For Daniel Kaluuya, 2017 has witnessed a phenomenal breakthrough, including acclaimed global hit Get Out, shooting a Marvel superhero movie and working with Steve McQueen.
Daniel Kaluuya has had a remarkable year. The brilliant critical notices for his turn as a photographer worried about visiting his white girlfriend’s parental home in Jordan Peele’s enthralling Get Out are now being morphed into best actor nominations (the most notable so far being the Indie Spirit and Gotham Independent Film Awards).
Kaluuya landed a starring role in Steve McQueen’s heist movie Widows, penned by Gone Girl scribe Gillian Flynn, which is based on the 1983 UK television miniseries. And his ascent to the A-list has been boosted by a major part in the upcoming Marvel superhero movie Black Panther, directed by Ryan Coogler (Fruitvale Station, Creed).
Kaluuya was on the Black Panther set in Atlanta, playing W’Kabi, on February 24, the day Get Out made its US bow, where the $4.5m picture took its first steps towards an impressive $250m global box-office haul. “It was my birthday on the date of release, so it was a weird day,” recalls the Londoner, who went to see Get Out with a paying audience to celebrate. “The audience reaction was just as Jordan had predicted it would be, even down to black people screaming, ‘Get out, nigga, get out!’”
He also took a call from Coogler: “He called to say happy birthday, and he told me my life was going to change. I was like, ‘Nah, it’ll all blow over.’ So, it was a bit of a milestone day.”
Get Out — which was produced by Blumhouse Productions, Monkeypaw Productions and QC Entertainment, and distributed by Universal Pictures — was the second film, after his FBI agent in Denis Villeneuve’s Sicario (2015), in which Kaluuya played an American character. Working on the accent presented unique challenges. “Chris is from Brooklyn, so we have that hint of Brooklyn, New York in it, but he’s also straddled two classes — he has working-class beginnings but now he’s a photographer doing a middle-class, highbrow job so it couldn’t be the accent of your average Brooklyn guy,” he says. Due to Get Out’s limited budget, Kaluuya had to employ his own dialect coach, Eleanor Boyce, often talking to her via Skype.
Peele also Skyped with Kaluuya, months before any audition happened. They met finally when Kaluuya was promoting Sicario in the US. The actor was asked to read two scenes, including the hypnotism scene. “After I did the hypnotism scene, Jordan said, ‘Alright, you’ve got the part,’” he recalls. “I didn’t believe him.”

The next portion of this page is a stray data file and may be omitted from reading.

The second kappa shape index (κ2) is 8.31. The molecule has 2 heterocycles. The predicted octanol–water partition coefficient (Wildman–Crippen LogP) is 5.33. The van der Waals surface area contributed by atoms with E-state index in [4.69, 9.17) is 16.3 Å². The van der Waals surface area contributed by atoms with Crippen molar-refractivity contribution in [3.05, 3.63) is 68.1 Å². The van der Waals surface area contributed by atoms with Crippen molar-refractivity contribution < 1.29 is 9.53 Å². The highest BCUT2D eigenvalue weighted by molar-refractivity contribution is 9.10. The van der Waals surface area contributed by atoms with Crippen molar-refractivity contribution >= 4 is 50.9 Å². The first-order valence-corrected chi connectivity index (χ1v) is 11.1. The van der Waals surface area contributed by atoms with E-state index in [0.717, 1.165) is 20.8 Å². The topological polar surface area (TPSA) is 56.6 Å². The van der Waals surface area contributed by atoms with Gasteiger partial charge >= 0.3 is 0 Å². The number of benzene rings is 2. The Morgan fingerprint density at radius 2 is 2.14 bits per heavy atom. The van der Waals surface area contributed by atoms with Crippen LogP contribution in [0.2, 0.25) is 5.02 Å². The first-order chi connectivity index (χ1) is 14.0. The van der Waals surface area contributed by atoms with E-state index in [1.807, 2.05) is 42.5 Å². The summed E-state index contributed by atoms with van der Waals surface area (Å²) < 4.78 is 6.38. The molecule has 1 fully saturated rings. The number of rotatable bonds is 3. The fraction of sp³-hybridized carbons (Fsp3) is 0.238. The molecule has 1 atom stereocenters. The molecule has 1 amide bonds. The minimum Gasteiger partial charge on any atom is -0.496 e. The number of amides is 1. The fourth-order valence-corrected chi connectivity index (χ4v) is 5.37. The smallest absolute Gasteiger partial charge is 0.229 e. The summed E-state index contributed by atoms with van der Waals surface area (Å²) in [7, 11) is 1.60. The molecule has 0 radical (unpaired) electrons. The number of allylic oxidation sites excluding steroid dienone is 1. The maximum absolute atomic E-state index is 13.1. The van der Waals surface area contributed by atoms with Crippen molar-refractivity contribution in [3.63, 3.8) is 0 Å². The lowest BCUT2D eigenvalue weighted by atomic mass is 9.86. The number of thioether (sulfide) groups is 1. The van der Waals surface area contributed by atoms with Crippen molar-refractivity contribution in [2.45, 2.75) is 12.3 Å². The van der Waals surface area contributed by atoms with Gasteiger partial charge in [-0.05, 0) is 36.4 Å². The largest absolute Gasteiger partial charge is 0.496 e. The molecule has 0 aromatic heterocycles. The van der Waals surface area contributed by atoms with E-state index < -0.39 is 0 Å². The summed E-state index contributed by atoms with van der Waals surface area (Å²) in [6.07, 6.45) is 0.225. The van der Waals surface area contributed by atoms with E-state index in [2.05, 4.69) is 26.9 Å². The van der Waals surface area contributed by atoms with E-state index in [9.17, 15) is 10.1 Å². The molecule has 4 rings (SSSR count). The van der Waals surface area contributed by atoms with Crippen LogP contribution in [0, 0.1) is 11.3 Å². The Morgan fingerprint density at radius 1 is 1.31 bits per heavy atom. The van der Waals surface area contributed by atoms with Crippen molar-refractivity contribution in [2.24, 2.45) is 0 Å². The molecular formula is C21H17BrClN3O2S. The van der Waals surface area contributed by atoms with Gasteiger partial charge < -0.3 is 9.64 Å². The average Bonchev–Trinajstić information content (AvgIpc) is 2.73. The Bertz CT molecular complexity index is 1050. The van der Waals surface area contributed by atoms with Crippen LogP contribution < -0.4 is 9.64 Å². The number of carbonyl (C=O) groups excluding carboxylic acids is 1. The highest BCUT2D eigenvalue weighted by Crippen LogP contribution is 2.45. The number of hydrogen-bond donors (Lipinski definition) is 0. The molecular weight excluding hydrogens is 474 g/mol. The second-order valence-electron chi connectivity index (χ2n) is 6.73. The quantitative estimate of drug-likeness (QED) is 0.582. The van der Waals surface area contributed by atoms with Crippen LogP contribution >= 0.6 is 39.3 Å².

Kaluuya is the heart of a film that expertly straddles horror and satire. Get Out’s central race theme was one that the actor connected with immediately. “I just knew the dynamic of being the only black guy in the room — I work in the creative arts,” he says. “What it means to be an outsider. Also, Jordan and myself had a very frank conversation about what it means to be African-American and go out with a white woman.”
Kaluuya’s on-screen girlfriend, Rose, is played by Girls star Allison Williams, and the two actors improvised many of their scenes. “Jordan and Allison both come from improvisation backgrounds, and many of the scenes were improvised. We would map out what we needed to do and then we’d have to perform the scene in a way that feels fresh,” says Kaluuya, who had previously written a couple of episodes of the popular Channel 4 teen series Skins, in which he also played the role of Posh Kenneth.
As for the hypnotism scene, Kaluuya recalls the day he shot it opposite Catherine Keener as Rose’s sinister mother: “It was an intense day. I didn’t talk to anyone on set. I normally like joking around, but that day I just needed to tap into my subconscious and navigate what my character is wrestling with.”
Get Out is part of a remarkable purple patch for Kaluuya in which he has worked with acclaimed directors including Villeneuve, Joe Wright on the West End stage (opposite Chiwetel Ejiofor in A Season In The Congo), Peele, Coogler and McQueen. But his success has been a long time coming.
“It’s so surreal,” he says. “Jordan, Steve and Ryan all saw work that I did between 2010 and 2011. So it just took time for the work I did then to really hit home. Coogler saw a short film I did by Daniel Mulloy called Baby, Peele saw Black Mirror and McQueen watched Sucker Punch at the Royal Court Theatre.” Kaluuya lost three stone to play a boxer for the latter and won London Evening Standard’s shooting star theatre award.
His experience on the forthcoming Black Panther has been emotional. Being part of a movie with black superheroes, “You want to give your all. To have Ryan at the helm who is so hip-hop, so unapologetically himself, it’s very inspiring for me because a lot of times in this industry, you speak a certain way, or you look a certain way, and you get stereotyped.”
He is also excited about Widows. “I can’t wait to watch that. I mean, it’s Viola Davis in a heist movie — I’d pay to see that,” he says of the film, which shot last summer. “Steve McQueen just sees it like music and he calls the film a symphony and everyone is a player. He created the boundaries and parameters and within those boundaries you can do what you want.”
This feature first appeared in the 21 November 2017 issue of Screen International. Click here to subscribe.